Liberal approaches to counter youth radicalisation

On the 29th of April 2017, the Ralf Dahrendorf Roundtable (RDR) ‘Radical Generation’ was hosted in Poznań, Poland. The event was organised by the European Liberal Forum (ELF), in cooperation with VVD International and the Polish liberal party Nowoczesna. The topic of the RDR was youth radicalisation and the subsequent support of youth for extremist political parties. Over 30 young Polish liberals attended the event, most of whom are members of the youth movement of Nowoczesna.

The reason to organise the RDR ‘Radical Generation’ was twofold. First and foremost, in recent years, we have observed a process of political radicalisation of some youth in Poland and in the European Union (EU) as a whole. These young Europeans support extreme movements and parties whose ideas are far removed from liberal and democratic values. Hence, this observation should be a matter of discussion. Second, this trend – if not halted – puts severe pressure on the cohesion of the EU. Therefore, there was, and still is, an urgent need to critically engage with an upcoming ‘radical generation’.

Such a discussion was offered by means of a RDR in Poznán. The goal of the panel discussion was to broaden the participants views on what radicalisation could entail, to increase their knowledge about various forms of radicalisation and to introduce young liberals to tools that can be used in dealing with radicalised youth.

In order to achieve this objective a panel of experts, who all come from diverse backgrounds and fields of expertise, came to Poznán to share their views and to exchange ideas with the audience. The panel consisted of Kevin Tammearu (LYMEC), Joanna Grabarczyk (HejtStop) and Kamran Ullah (VVD). In general, the panel members discussed root causes of youth radicalisation and ways to engage with increasing support for extremist political parties among Europe’s newest generation. The discussion was moderated by Adam Kądziela, President of Nowoczesna’s youth movement.

During the opening pitches, the panel members shared their perspective on youth radicalisation in their respective countries and in Europe as a whole. Kevin Tammearu primarily discussed why some members of our youngest generation are attracted to parties at the edges of the political spectrum. Mr. Tammearu argued that the most important cause for radicalisation among youth across Europe is a lack of belonging and opportunity. Consequently, liberals should offer business opportunities and promote entrepreneurship in order to make sure young creative minds become full members of society and, likely, are no longer attracted to radical political thought.

In the second pitch, Joanna Grabarczyk presented the matter of radicalisation of youth online. According to available data, a wave of hate speech and hate crimes is rising in Poland. Every year, police and prosecutors issue more and more reports about online hate crimes committed by the youngest generation of the internet users. In recent years the most targeted groups were Muslims, followed by the LGBTI community, Jews and Ukrainians. Consequently, Mrs. Grabarczyk argued that there is an urgent need to raise widespread awareness about these problems and to tackle them effectively. Therefore, Mrs. Grabarczyk also presented the main principals of her work with government agencies and social media companies, such as Facebook, that are related to counter speech and removal of hate speech.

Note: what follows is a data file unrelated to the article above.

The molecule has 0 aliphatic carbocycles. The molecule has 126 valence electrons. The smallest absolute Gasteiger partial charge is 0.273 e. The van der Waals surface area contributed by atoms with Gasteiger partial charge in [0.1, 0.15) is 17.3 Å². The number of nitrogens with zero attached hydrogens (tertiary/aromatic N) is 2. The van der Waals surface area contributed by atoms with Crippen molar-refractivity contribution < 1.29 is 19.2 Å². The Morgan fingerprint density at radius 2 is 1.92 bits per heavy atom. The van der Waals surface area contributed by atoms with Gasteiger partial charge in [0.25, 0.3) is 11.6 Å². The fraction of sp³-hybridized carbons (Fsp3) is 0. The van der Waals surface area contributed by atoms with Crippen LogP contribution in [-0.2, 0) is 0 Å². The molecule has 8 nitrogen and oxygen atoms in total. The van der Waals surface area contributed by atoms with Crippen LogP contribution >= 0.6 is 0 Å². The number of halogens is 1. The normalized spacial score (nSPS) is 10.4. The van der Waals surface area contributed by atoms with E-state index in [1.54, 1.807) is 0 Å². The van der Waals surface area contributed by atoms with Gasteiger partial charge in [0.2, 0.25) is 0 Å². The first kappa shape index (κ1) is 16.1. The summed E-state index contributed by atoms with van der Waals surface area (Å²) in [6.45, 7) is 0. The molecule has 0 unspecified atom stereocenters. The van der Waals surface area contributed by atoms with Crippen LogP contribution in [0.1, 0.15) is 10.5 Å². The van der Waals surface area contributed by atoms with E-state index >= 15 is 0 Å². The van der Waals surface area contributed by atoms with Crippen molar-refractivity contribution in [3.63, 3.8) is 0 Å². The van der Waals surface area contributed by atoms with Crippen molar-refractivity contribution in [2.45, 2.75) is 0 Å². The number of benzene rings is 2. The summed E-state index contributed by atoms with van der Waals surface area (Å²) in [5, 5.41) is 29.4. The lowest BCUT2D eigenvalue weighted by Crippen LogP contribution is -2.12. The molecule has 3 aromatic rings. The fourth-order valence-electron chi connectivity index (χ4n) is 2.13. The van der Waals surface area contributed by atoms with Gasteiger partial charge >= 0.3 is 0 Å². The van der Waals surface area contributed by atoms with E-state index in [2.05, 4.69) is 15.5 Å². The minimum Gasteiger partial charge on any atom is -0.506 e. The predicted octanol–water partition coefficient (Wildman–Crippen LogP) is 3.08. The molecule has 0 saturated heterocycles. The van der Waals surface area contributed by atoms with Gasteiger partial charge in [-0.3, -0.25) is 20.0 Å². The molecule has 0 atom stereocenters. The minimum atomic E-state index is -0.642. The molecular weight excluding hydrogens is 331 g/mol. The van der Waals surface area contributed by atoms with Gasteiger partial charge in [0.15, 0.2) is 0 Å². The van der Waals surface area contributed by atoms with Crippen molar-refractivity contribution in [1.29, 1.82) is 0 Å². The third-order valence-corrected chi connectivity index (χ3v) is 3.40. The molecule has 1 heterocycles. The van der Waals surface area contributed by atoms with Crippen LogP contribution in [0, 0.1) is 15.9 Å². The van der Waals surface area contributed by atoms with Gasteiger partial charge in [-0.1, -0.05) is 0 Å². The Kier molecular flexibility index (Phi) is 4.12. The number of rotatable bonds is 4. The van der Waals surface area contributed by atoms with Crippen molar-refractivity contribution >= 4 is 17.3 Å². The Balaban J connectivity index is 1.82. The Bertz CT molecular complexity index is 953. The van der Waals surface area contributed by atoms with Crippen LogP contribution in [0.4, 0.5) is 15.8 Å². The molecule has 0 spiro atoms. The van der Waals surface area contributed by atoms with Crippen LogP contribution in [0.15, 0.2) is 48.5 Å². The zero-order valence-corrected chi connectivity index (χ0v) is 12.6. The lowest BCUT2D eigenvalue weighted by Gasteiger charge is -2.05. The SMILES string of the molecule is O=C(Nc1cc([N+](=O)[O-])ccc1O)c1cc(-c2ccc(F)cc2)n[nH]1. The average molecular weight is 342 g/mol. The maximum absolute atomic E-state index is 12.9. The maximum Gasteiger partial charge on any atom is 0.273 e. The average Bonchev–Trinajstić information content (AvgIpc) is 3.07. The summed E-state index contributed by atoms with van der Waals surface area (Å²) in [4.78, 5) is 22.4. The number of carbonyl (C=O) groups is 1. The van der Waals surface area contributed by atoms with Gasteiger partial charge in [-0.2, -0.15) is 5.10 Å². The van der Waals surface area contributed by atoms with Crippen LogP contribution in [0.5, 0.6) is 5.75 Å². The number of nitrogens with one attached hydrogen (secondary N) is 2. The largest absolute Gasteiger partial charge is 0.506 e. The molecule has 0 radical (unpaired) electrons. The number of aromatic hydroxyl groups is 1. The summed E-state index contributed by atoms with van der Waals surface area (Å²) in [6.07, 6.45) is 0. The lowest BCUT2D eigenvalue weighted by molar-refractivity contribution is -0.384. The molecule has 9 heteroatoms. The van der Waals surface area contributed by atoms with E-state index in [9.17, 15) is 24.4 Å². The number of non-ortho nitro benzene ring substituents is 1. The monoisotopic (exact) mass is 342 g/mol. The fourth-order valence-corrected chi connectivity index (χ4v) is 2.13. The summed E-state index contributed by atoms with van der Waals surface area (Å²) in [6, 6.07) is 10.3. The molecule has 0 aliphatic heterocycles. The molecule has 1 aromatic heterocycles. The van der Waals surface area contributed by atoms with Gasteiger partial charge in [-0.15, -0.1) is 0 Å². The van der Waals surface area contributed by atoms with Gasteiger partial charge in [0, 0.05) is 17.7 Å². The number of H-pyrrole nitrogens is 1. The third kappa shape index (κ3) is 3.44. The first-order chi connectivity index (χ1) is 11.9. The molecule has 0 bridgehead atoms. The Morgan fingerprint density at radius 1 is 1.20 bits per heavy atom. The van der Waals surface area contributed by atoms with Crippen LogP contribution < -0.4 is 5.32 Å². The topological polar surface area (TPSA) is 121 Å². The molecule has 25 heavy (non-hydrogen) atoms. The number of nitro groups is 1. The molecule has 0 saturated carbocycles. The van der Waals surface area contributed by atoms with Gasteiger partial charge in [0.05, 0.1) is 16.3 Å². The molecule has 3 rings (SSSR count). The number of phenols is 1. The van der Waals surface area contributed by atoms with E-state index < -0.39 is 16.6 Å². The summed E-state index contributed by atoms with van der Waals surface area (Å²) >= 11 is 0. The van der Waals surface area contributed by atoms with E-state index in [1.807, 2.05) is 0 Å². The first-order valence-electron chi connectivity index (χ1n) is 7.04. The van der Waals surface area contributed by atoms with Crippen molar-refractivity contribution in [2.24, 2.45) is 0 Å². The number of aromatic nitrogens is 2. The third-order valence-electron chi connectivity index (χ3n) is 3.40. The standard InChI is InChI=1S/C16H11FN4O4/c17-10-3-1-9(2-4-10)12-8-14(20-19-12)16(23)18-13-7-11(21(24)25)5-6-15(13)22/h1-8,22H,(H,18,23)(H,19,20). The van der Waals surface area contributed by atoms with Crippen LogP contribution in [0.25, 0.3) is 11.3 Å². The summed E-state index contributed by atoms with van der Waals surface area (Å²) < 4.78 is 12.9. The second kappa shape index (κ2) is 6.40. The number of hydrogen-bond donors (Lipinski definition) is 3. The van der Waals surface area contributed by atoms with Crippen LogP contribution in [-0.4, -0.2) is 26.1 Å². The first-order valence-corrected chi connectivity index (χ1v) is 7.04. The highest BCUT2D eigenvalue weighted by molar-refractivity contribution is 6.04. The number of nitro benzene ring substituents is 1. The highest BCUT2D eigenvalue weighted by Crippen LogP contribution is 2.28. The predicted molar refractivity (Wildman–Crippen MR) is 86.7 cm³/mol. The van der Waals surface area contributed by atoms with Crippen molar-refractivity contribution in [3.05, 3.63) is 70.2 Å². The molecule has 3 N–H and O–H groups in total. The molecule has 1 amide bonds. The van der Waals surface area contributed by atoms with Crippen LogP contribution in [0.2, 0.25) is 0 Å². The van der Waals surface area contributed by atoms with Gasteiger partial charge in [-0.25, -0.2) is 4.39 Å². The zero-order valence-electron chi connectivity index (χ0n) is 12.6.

Lastly, Kamran Ullah used his opening pitch to offer a diverse view on who could be identified as ‘radical’ youth. He argued that in the Netherlands, in contrast with other European countries, there are currently three groups that could fit within the overarching concept. First, there are those who support the radical Islam and terrorist movements such as Islamic State in Iraq al al-Sham (ISIS). The second group are Dutch-Turkish citizens who took to the streets earlier this year after the failed coup attend in Turkey to support the Turkish government and who subsequently attacked Dutch journalists. Third, there are Dutch youth who are against temporarily sheltering refugees from the Middle East and North-Africa and who have disrupted citizens’ meetings when discussing this topic.

According to Mr. Ullah, it is important to acknowledge that these groups are different from each other, from other ‘radical’ groups in some European countries and are expressing themselves in distinct forms. Hence, the real challenge is to understand the various forms of ‘radicalisation’, subsequently to accept that these are present in society and eventually to offer these groups tailor-made alternatives in order to convince them to engage again in non-radical politics.

Following the above pitches, the audience and the panel members engaged in a Q&A session. Participants asked for clarifications, inquired about the panel members’ opinion regarding local or national examples of radicalised youth and offered some counter positions.

To conclude, the RDR offered a setting for a fruitful discussion about such an important and complex subjects as youth radicalisation. We therefore consider the RDR ‘Radical Generation’ as having succeeded in providing an opportunity for young liberals to reflect on one of the most important aspect of the current political landscape in Europe. Not only were insights offered that are derived from multiple national contexts and backgrounds, there was also plenty of room for an informed and critical discussion. Undoubtedly, this has contributed to the understanding of the process of youth radicalisation in Europe amongst both the audience and panellists. We are therefore looking forward to see how the participants will use what was discussed in Poznán in their future political and civic careers.